Somaya Ouazzani, CEO & founder of Mimoza Fleur, highlights the issues of gender diversity in the oil and gas sector, in Oil Review Africa.
Broadly speaking, for every four male partners that move into the International Commercial Arbitration (ICA) sector, only one female partner does. The figures are even more depressing for female arbitration practitioners working in the oil and gas sector. Is this a problem particular to the oil and gas sector or is it an arbitration problem, more generally?
In our experience as a search firm, we think it more likely that the gender diversity problems seem more pronounced in the oil and gas sector because it is one of the heaviest users of arbitration agreements within their contracts.
It is readily accepted that the arbitration arena remains one of the least diverse legal practice areas worldwide.
It is also because more than most, the oil and gas industry is one under particularly intense scrutiny (whether because of profiteering, climate change issues, bribery, geopolitical importance etc).
Whether the oil and gas industry is as cognisant as it should be of these gender setbacks is one issue. Another is whether the industry is proactive enough in responding to these serious problems.
In an attempt to better understand the reasons for poor, but slowly improving, statistics on: a) why so few women move into this space; and b) why fewer women than men end up in partner and / or head of roles in this space, we dissected some of the key projects we have done for law firms in the last 36 months.
We also analysed the make-up of various ICA teams in leading UK-based law firms, and we looked at the composition of the world’s major arbitral bodies.
In doing so, we observed the following:-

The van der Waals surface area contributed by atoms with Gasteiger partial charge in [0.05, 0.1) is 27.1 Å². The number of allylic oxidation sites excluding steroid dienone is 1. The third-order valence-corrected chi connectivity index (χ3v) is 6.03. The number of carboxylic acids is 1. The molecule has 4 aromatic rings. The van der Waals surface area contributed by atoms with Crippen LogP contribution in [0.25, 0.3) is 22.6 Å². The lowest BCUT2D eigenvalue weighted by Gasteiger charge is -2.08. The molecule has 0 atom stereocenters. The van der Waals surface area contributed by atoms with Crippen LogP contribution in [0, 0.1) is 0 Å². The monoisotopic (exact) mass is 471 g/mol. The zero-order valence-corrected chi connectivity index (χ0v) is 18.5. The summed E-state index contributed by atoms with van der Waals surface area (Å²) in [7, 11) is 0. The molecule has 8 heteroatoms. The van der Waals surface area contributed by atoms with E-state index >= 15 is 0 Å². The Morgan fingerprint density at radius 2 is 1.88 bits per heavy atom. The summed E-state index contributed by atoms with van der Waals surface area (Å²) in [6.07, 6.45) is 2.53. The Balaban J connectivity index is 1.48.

1. There is a disconnect between the number of female senior associates versus the number of partners, which supports the view that despite there being more senior female lawyers in the ICA sector, less women are being ‘made up’ organically and fewer are securing lateral partner positions.
2. The number of global sector heads or sector co-heads is particularly low for females, worldwide.
3. The number of female arbitrator appointments in the ICA sector is much lower than men worldwide, particularly in the UK.
4. There is considerable underrepresentation of women within the world’s major arbitral bodies, which is compounding problems.
There needs to be greater consciousness raising. One way is for clients, especially the world’s supermajors, to ensure questions are asked around diversity during the law firm tendering process. There needs to be a greater emphasis on work-life balance in the industry and, at the very least, an environment which acknowledges the extent to which a female practitioner’s peak career phase coincides with her optimal child bearing age.
Firms should consider the benefits of having male and female co-heads. When awarding mandates to legal recruitment and search firms, law firms should think carefully about partnering with recruitment partners that prioritise the diversity agenda.
Databases specific to female practitioners in the field would assist law firms, recruitment firms, clients and counsel to effectively identify female practitioners in this space. Fortunately, with the development of metric-based decision making in law firms as a whole and the availability of AI hiring tools from companies (such as Pirical), this should not be hard to achieve.
Somaya’s article was published in Oil review Africa, 28 April 2021 and can be found here, on page 26.
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